Category Archives: Medway, Swale and the Kent coast

Medway, Swale and the Kent coast

In a shady spot in Kent, ancient sea creatures lurk

In the village of Staplehurst close to Maidstone on the Medway, and only 13.5 miles from the old and long silted-up South Coast port of Smallhythe, you can find these 12th century wrought iron representations of sea creatures on the village church’s south door – some a bit more fantastical than others.

I think I can see octopuses or squid, snakes, conger, a sea bird, a ray, a lobster and a flying fish. So the inhabitants of a remote village in Kent nearly a thousand years ago had heard stories of flying fish… Can anyone add creatures I haven’t noticed?

Pilot Cutters and the Victory: books from Seaforth Publishing

Layout 1

I must read this book by seasoned sailor and writer Tom Cunliffe some time. Here’s what the Seaforth Publishing’s blurb says…

‘The pilot cutters that operated around the coasts of northern Europe until the First World War were among the most seaworthy and beautiful craft of their size ever built, while the small number that have survived have inspired yacht designers, sailors and traditional craft enthusiasts over the last hundred years.

‘They possessed a charisma unlike any other working craft; their speed and close-windedness, their strength and seaworthiness, fused together into a hull and rig of particular elegance, all to guide the mariner through the rough and tortuous waters of the European seaboard, bought them an enviable reputation.

‘This new book is both a tribute to and a minutely researched history of these remarkable vessels. The author, perhaps the most experienced sailor of the type, describes the ships themselves, their masters and crews,and the skills they needed for the competitive and dangerous work of pilotage. He explains the differences between the craft of disparate coasts – of the Scilly Islesand the Bristol Channel, of northern France, and the wild coastline of Norway – and weaves into the history of their development the stories of the men who sailed them.’

I notice that whoever wrote it has managed to capture the characteristic Cunliffe persuasive and salty style.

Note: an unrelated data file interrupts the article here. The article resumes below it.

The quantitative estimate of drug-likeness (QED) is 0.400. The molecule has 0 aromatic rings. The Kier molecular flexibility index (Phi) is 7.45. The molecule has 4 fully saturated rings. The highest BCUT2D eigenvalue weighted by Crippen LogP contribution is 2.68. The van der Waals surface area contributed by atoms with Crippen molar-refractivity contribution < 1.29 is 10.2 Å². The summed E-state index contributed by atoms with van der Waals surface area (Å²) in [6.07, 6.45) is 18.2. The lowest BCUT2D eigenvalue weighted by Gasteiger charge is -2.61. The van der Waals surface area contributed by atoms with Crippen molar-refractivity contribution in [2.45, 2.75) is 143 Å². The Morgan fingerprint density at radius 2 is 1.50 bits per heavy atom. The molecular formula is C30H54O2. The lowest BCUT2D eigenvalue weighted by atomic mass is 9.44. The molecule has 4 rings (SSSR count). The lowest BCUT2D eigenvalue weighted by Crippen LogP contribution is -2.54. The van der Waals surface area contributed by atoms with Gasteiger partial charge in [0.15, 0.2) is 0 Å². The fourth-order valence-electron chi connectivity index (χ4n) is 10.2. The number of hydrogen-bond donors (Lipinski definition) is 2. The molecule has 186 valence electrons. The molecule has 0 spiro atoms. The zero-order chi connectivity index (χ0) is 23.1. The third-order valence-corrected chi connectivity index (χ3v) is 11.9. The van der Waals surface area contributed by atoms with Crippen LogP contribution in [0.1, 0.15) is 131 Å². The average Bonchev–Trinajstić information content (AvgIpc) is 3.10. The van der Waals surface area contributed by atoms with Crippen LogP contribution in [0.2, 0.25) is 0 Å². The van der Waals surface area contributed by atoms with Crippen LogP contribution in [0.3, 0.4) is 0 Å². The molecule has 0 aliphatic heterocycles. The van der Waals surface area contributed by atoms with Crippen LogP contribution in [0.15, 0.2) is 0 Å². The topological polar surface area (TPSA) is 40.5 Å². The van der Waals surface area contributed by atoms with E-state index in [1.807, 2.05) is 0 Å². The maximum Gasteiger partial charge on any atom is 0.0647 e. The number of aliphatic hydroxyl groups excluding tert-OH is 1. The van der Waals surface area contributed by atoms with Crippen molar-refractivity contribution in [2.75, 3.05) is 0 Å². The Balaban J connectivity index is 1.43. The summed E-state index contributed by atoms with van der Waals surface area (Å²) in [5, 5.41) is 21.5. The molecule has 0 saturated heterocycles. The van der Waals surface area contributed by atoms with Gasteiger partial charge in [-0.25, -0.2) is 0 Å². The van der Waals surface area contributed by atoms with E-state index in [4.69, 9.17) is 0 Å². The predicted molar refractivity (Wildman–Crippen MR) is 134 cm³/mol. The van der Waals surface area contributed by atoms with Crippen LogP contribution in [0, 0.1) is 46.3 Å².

PS – A more recent release from Seaforth is Brian Lavery’s book Nelson’s Victory: 250 Years of War and Peace, which is published this month to coincide with the 250th anniversary of her launch.

Brian is also guest curator of an exhibition at the Chatham Historic Dockyard, if you have time to get over there.

The publisher’s notes promise the book is the most comprehensive book yet published on the topic and includes new and surprising revelations, including that:

  • she was almost wrecked on her launch
  • diplomacy conducted onboard her played a crucial role in provoking Napoleon’s invasion of Russia in 1912
  • 1914 Kaiser Wilhelm set the First World War in motion sitting at a desk made from her timbers

The book also tells the story of Horatio Nelson, who was born a few weeks before his most famous ship was ordered.

The story of Hampton on Sea, Kent’s lost village



Hampton on Sea pier. From the Wikipedia, photo by Linda Spashett

The North Kent coast has its own lost-in-the-sea village, I learned some days ago.

Hampton-on-Sea is Kent’s equivalent of Suffolk’s Dunwich and I guess South Devon’s astonishing Hallsands – and it’s story is quite surprising.

It began as part of what is now known as the Hampton area of Herne Bay, and grew from a tiny fishing hamlet in 1864, expanded through the oyster trade and was developed as a resort from 1879.

It was then abandoned as a result of coastal erosion and flooding problems (there are powerful tidal currents in the area) in 1916, and the land on which the settlement stood was largely lost by 1921 – what now remains is the stub of the original pier, a pub, the Hampton Inn, and Hampton-on-Sea’s ruined coastal defences, which are visible at low tide.

And then the story becomes a little unusual. For its case was taken up by eccentric resident Edmund Reid, who had previously been the Metropolitan Police head of CID who handled the Jack the Ripper case.

Reid lived at number 4, Eddington Gardens, and named it Reid’s Ranch, and painted castellations and cannon on its side. Inside the house were a parrot and many photographs of his London cases, while in his garden he set up a wooden kiosk that he named the Hampton-on-Sea Hotel, where he sold soft drinks and postcards featuring himself and the disappearing sights Hampton-on-Sea.

By 1915 he was the last remaining resident, and finally abandoned his house in 1916, moved to Herne Bay, married in 1917 and died aged 71 later the same year.